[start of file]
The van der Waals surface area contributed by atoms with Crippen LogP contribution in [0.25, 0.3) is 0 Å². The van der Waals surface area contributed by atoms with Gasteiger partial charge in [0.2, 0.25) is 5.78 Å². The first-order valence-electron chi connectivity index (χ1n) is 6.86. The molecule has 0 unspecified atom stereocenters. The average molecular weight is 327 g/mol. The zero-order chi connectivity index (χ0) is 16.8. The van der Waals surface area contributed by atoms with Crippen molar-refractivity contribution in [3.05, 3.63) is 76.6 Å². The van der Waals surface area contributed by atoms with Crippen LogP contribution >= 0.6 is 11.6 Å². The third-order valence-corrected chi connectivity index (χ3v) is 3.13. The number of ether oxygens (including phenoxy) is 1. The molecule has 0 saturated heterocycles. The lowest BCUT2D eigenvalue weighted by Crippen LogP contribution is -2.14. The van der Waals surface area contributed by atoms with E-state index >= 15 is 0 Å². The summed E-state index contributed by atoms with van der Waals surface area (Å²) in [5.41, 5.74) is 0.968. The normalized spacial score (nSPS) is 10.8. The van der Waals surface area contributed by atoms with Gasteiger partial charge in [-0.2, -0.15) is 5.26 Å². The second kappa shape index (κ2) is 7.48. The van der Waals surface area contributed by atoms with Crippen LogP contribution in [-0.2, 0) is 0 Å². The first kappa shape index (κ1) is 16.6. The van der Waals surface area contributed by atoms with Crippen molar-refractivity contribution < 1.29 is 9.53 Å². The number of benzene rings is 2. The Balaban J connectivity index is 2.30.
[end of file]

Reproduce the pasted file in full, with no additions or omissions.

The van der Waals surface area contributed by atoms with Crippen LogP contribution in [0.25, 0.3) is 0 Å². The van der Waals surface area contributed by atoms with Gasteiger partial charge in [0.2, 0.25) is 5.78 Å². The first-order valence-electron chi connectivity index (χ1n) is 6.86. The molecule has 0 unspecified atom stereocenters. The average molecular weight is 327 g/mol. The zero-order chi connectivity index (χ0) is 16.8. The van der Waals surface area contributed by atoms with Crippen molar-refractivity contribution in [3.05, 3.63) is 76.6 Å². The van der Waals surface area contributed by atoms with Crippen LogP contribution >= 0.6 is 11.6 Å². The third-order valence-corrected chi connectivity index (χ3v) is 3.13. The number of ether oxygens (including phenoxy) is 1. The molecule has 0 saturated heterocycles. The lowest BCUT2D eigenvalue weighted by Crippen LogP contribution is -2.14. The van der Waals surface area contributed by atoms with E-state index >= 15 is 0 Å². The summed E-state index contributed by atoms with van der Waals surface area (Å²) in [5.41, 5.74) is 0.968. The normalized spacial score (nSPS) is 10.8. The van der Waals surface area contributed by atoms with Gasteiger partial charge in [-0.2, -0.15) is 5.26 Å². The second kappa shape index (κ2) is 7.48. The van der Waals surface area contributed by atoms with Crippen LogP contribution in [-0.2, 0) is 0 Å². The first kappa shape index (κ1) is 16.6. The van der Waals surface area contributed by atoms with Crippen molar-refractivity contribution < 1.29 is 9.53 Å². The number of benzene rings is 2. The Balaban J connectivity index is 2.30.